What you need to know: DreamLeague S13 preview
The second Major of the Dota Pro Circuit is upon us. The DreamLeague S13 Major, held in Leipzig, runs from Jan. 18 to Jan. 26. Over two weeks, sixteen teams from all over the world will clash for $1,000,000 and 15,000 DPC points, all in a bid to lay claim to a berth to The International 2020.
The Leipzig Major sees some tier one teams finally make their appearance in a Major tournament. Two of the top four teams at TI9, Nigma and Team Secret, enter the fray. Unfortunately, OG and PSG.LGD, skipping yet another tournament and falling in the open qualifiers respectively, will not be attending the event.
With how top-heavy the DPC rankings usually are, any points are valuable even for the underdogs. In the 2018-2019 DPC, the 12th-placed Keen Gaming had 1140 points, less than one fourth-place finish at a Major tournament. One good result could see a team book their ticket to Sweden.
Without further ado, let’s take a look at some of the favorites and dark horses in the Leipzig Major.
Vici Gaming is on a hot streak. They barely skipped a beat when they lost their former captain Pan “Fade” Yi to Team Aster, opening with a bang in the first Major of the season, demolishing every series except for the final one against an off-the-charts TNC Predator.
They immediately followed up that effort at the ONE Esports Dota 2 World Pro Invitational with a resounding lower bracket run that saw them finish the event with a eight-game winning streak, sweeping Evil Geniuses in the grand finals.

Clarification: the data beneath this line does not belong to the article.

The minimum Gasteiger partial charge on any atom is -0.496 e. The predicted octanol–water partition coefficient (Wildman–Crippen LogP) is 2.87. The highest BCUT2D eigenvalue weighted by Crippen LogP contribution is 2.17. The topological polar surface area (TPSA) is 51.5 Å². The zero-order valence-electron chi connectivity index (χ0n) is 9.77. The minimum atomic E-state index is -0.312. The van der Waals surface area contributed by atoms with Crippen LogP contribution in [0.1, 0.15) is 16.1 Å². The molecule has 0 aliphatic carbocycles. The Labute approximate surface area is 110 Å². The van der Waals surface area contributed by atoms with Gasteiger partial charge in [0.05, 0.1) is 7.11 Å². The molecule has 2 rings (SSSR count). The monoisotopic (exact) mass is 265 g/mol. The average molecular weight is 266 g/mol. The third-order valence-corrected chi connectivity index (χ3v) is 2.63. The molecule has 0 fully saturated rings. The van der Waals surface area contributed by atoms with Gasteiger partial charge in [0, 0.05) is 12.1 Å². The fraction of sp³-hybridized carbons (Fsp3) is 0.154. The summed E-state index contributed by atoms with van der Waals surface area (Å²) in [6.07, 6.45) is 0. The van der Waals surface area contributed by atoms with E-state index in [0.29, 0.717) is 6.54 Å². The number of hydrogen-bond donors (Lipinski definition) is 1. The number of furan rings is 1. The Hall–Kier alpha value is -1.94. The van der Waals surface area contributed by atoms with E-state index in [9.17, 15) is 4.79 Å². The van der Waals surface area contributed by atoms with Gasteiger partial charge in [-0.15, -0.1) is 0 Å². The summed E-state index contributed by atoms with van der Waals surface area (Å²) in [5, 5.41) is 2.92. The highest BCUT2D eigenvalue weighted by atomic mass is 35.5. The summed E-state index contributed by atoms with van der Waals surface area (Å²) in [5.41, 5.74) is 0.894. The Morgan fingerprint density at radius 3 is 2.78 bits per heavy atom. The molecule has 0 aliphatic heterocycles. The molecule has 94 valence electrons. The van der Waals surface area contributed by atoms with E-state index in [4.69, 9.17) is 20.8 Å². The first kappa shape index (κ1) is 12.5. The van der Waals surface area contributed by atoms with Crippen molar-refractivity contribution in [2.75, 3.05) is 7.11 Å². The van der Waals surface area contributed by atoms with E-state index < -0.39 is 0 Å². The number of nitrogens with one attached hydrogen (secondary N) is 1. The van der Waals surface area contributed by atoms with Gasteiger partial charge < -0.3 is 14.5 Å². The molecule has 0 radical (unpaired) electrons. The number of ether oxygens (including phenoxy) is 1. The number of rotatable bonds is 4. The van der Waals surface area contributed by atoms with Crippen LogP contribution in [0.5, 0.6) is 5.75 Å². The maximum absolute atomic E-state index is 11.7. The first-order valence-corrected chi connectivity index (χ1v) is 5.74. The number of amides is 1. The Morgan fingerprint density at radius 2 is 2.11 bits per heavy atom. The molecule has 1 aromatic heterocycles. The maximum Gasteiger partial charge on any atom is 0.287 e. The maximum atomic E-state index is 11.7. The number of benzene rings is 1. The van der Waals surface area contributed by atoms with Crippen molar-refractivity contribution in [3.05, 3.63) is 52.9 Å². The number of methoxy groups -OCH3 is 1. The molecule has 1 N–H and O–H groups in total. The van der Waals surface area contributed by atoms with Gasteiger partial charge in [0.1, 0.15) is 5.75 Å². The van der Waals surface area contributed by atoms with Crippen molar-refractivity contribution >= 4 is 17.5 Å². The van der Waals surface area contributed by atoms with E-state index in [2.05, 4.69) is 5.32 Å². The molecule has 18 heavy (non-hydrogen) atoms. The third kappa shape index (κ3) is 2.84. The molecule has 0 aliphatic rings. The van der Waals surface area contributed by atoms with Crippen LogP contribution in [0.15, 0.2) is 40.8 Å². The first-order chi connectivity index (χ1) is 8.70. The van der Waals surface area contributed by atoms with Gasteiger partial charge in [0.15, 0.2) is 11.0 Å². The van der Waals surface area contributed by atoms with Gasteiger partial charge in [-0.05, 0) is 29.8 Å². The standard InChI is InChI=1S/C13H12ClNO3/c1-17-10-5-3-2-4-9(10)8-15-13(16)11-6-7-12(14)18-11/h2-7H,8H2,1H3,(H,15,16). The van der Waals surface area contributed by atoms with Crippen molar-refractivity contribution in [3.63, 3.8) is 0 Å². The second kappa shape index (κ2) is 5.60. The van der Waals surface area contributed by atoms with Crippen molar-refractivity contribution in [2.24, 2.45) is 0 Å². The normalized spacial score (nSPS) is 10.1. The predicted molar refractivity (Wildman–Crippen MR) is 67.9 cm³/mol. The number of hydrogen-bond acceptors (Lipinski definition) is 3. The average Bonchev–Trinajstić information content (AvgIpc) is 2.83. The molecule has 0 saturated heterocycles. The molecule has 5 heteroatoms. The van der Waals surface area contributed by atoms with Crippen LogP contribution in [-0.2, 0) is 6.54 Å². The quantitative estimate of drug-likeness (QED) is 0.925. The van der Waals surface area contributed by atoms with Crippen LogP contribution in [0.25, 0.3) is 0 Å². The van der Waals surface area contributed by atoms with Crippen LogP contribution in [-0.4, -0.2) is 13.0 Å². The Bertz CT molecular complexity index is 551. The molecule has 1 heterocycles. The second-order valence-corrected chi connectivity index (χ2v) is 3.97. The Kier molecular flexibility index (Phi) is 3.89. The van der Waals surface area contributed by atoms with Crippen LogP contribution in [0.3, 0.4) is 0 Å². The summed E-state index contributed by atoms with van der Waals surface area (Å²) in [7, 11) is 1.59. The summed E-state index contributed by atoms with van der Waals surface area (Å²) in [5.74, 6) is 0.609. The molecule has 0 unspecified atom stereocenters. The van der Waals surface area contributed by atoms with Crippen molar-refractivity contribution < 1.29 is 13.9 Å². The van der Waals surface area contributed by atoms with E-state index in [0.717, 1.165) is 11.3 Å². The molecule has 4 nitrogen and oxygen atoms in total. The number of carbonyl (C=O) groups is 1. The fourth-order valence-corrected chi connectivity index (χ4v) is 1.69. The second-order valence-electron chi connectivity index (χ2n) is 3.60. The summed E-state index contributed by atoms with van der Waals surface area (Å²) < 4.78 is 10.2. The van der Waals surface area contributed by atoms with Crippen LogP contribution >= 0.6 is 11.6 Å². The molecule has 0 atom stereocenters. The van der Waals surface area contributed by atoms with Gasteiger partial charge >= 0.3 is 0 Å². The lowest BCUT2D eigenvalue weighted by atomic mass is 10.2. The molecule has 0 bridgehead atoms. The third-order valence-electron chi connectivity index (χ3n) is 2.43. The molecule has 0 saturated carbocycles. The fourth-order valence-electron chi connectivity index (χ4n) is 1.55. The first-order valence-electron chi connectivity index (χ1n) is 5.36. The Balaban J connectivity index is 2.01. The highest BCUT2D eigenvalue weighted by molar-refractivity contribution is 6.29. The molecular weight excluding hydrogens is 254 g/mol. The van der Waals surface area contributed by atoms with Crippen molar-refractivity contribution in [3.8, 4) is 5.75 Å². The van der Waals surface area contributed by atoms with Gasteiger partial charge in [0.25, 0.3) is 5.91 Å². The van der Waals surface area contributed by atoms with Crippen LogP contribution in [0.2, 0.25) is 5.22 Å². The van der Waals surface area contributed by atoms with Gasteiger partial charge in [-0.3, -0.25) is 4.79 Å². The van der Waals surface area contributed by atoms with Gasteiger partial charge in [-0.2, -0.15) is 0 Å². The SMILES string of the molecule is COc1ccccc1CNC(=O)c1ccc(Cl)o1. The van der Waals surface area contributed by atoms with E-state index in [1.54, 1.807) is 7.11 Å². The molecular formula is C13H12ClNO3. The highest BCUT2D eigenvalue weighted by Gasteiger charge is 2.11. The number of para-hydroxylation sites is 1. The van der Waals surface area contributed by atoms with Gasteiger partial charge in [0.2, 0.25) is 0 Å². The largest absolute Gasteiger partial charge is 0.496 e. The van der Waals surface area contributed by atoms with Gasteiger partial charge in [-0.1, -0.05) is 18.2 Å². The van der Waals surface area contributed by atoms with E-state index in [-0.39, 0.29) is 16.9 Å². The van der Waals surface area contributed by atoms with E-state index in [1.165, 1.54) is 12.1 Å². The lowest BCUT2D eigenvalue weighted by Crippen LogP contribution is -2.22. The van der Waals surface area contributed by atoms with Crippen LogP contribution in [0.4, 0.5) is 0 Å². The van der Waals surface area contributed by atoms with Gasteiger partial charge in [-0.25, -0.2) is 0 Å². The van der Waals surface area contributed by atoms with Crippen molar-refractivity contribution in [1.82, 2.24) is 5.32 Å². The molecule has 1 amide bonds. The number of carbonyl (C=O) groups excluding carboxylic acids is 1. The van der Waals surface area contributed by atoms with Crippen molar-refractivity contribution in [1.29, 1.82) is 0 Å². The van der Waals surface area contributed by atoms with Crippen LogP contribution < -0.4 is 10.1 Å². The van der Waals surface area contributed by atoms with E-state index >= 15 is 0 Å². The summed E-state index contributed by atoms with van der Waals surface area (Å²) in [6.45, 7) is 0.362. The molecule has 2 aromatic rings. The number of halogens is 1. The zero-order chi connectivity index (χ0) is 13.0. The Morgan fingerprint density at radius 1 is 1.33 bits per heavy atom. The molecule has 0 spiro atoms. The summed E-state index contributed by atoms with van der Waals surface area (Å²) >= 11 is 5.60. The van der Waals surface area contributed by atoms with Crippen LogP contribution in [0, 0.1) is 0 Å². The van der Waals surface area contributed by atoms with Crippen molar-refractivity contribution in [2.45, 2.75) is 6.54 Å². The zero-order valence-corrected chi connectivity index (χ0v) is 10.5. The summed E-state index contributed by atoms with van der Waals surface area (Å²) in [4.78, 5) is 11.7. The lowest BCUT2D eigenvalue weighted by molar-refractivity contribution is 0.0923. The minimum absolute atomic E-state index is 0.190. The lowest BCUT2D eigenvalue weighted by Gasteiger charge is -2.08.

New addition Xiong "Pyw"' Jiahan has somehow proved to be an even more aggressive roamer and playmaker than Fade, albeit with a smaller, more specialized hero pool. VG’s dual blades in Zhang “Eurus” Chengjun and Zeng “Ori” Jiaoyang remain as sharp and versatile as ever, while Zhou “Yang” Haiyang and Ding “Dy” Cong prove to be consistent backbones of the team. The practically perfect and smooth blend, VG will be the favorite until proven otherwise.
Fresh off their win at the WePlay! Bukovel Minor, the ex-Liquid team went one of the longest routes possible to get to the Major. Nevertheless, the long journey just might have been the spark they needed to get fully warmed up and prepared, much like OG’s Open Qualifiers campaign in The International 2018 that saw them win their first Aegis of Champions.
With Kuro “KuroKy” Takhasomi’s squad, there might be no need to put too much stock into their group stage performance. As Team Liquid at TI9, they were just three games away from elimination without ever seeing the main event, before making a lower bracket run all the way to the grand finals. As Nigma, they once again went down to the loser’s bracket before winning the whole thing.
It wasn’t an easy journey either. They executed pixel-perfect teamfights. They came back from humongous gold deficits. They played into the wee hours of the morning and persevered through it all to emerge as a contender for this event.
Nigma is dangerous. At the flip of a switch, they can instantly become one of the best teams in the world. With arguably some of the best players in the world in every position, it’s little wonder why they always seem capable of demolishing any team in their way.
The cosmopolitan all-stars have gone from strength to strength. With every event attended this season, EG has improved their placement, but they’ve always fallen hard at their final hurdle. These include a loss to the surging underdogs Invictus Gaming at the MDL Chengdu Major and being swept at the ONE Esports Invitational by VG.